Our number, only when it’s been contracted, funded and authorized. So that’s the difference between — just with the federal government, we’re well over $20 billion in contract capacity. The $500 million that you’re referring to is the new contract capacity that we have, that would go to increase the overall availability of contract vehicles we have with the federal government. But that’s the case of that particular contract, we did receive the initial task order. So — but that still hasn’t been put into funded. I expect that will fall here in Q4. So that’s an update on that particular contract that was announced by ourselves this week.

Tate Sullivan

And one more follow-up from me, please, on — you mentioned fiscal 1Q ’22 included disaster remediation work. Any rough estimate of how much of the $119 million from the prior year included that work?

Dan Batrack

I don’t have that broken out for you today, but we would — but we think it was about $25 million if you wanted approximation, I’ll give you a rough number on the revenue side. So it was about $25 million contribution top line, and that then drove utilization at higher margins. So I could convert that as we get into guidance for next year. But on a revenue basis, it was about $25 million, maybe a bit more, but in that neighborhood for the first quarter.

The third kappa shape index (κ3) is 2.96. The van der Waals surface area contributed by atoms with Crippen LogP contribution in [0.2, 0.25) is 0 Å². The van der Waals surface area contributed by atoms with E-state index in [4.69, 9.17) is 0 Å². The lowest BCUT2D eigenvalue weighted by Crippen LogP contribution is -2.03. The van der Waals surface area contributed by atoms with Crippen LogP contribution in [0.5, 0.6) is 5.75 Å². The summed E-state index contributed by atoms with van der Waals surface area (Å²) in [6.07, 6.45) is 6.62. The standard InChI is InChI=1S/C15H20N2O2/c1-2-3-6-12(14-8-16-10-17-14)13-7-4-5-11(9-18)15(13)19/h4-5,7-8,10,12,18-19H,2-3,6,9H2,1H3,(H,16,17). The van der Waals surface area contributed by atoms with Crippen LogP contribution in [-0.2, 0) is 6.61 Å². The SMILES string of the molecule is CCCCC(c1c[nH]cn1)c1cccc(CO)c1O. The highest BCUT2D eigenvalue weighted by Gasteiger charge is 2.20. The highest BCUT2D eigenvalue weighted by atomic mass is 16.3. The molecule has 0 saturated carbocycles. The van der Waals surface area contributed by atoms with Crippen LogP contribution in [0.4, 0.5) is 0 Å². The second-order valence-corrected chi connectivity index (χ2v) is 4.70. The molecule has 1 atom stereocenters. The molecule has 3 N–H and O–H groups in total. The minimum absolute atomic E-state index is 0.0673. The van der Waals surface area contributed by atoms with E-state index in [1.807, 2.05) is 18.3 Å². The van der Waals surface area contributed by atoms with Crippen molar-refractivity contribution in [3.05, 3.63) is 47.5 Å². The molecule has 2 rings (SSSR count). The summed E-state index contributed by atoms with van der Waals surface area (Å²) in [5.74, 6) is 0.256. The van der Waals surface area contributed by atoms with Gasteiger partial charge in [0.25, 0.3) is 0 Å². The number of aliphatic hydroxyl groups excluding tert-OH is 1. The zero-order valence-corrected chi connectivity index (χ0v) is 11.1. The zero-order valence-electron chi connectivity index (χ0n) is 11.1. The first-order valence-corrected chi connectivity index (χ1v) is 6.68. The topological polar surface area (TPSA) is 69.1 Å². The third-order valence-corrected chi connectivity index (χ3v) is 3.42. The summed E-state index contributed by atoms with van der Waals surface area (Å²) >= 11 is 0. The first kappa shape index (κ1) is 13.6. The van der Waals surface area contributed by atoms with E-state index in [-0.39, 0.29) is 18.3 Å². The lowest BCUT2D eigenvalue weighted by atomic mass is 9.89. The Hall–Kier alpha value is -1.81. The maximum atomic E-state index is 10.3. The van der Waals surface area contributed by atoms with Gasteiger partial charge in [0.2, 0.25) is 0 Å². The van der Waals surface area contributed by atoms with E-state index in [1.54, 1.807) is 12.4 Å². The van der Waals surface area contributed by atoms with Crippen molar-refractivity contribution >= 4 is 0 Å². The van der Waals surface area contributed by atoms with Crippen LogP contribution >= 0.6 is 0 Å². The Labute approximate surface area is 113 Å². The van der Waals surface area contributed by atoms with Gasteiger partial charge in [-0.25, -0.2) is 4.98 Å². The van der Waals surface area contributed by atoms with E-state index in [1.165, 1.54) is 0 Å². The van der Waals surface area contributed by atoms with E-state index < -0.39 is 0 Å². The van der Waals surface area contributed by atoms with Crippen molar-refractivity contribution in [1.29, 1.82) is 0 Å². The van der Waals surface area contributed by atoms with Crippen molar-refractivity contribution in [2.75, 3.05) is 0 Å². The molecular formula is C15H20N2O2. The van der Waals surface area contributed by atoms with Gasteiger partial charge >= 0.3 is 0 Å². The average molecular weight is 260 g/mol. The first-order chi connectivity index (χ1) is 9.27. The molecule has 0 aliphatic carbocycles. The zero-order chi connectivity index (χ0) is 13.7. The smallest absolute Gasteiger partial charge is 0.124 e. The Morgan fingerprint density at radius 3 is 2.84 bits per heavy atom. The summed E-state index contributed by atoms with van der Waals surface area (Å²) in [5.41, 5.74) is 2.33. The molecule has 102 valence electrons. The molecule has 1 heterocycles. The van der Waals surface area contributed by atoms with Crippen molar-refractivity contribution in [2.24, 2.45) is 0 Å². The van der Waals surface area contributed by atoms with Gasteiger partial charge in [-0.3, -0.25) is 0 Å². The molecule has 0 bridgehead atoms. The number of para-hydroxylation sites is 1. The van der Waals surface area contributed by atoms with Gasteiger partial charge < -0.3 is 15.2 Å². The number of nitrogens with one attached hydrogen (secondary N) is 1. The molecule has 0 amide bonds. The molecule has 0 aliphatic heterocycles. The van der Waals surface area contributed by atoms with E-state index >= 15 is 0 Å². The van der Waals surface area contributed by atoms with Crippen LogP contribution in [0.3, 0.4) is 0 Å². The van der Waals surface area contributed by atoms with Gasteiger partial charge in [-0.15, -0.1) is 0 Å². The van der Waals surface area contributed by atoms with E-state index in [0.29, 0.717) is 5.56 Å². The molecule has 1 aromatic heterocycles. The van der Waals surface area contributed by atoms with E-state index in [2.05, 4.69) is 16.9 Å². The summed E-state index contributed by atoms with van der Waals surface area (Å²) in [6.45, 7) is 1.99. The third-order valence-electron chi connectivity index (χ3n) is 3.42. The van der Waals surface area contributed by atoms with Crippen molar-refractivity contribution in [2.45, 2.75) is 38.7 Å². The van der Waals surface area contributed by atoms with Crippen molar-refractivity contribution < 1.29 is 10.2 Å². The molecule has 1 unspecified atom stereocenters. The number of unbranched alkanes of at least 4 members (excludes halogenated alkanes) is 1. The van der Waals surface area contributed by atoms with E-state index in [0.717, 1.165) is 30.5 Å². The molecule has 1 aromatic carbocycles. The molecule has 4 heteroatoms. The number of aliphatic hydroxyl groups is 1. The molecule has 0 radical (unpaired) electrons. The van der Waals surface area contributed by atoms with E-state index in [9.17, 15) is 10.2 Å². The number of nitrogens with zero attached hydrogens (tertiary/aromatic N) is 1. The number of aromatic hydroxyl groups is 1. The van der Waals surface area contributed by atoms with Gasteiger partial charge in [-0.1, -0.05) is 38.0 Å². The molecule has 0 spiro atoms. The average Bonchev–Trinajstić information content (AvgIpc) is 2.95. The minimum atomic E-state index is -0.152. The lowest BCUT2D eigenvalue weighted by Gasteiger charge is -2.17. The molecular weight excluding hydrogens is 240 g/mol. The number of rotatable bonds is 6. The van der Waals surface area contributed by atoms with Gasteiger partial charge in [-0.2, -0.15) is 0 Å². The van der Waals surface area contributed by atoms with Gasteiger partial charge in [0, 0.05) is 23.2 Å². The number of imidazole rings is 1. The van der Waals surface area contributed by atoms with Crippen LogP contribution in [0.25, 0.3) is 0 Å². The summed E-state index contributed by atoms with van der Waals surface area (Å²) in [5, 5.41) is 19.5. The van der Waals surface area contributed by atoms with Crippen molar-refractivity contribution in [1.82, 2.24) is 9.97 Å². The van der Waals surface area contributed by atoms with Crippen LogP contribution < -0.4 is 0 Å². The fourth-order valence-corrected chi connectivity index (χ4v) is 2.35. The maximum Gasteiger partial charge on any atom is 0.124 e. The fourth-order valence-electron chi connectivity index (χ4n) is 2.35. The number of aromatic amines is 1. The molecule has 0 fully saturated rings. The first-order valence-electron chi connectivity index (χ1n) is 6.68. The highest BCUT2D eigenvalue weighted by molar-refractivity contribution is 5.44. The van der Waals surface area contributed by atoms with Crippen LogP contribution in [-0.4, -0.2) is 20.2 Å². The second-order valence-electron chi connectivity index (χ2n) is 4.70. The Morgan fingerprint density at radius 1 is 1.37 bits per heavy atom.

This will conclude the Q&A session. I will now turn the conference back over to Mr. Dan Batrack to conclude.

Dan Batrack

Thank you very much, Laura. Appreciate it. And thank all of you for attending this call for your great questions. We here at Tetra Tech are excited about finishing fiscal year 2022 very strongly as we have had great momentum through the first 3 quarters. And I look forward to speaking with you in our next quarterly call, which will both give you the results of our fourth quarter of 2022, but of course, and probably even more importantly, what our guidance for 2023 is and our outlook for the first quarter. So I hope you all have a great rest of the day and a great rest of the summer. And I look forward to talking to you in the next call. Bye.


Ladies and gentlemen, this concludes our conference for today. Thank you all for your participation. Have a nice day. All parties may now disconnect.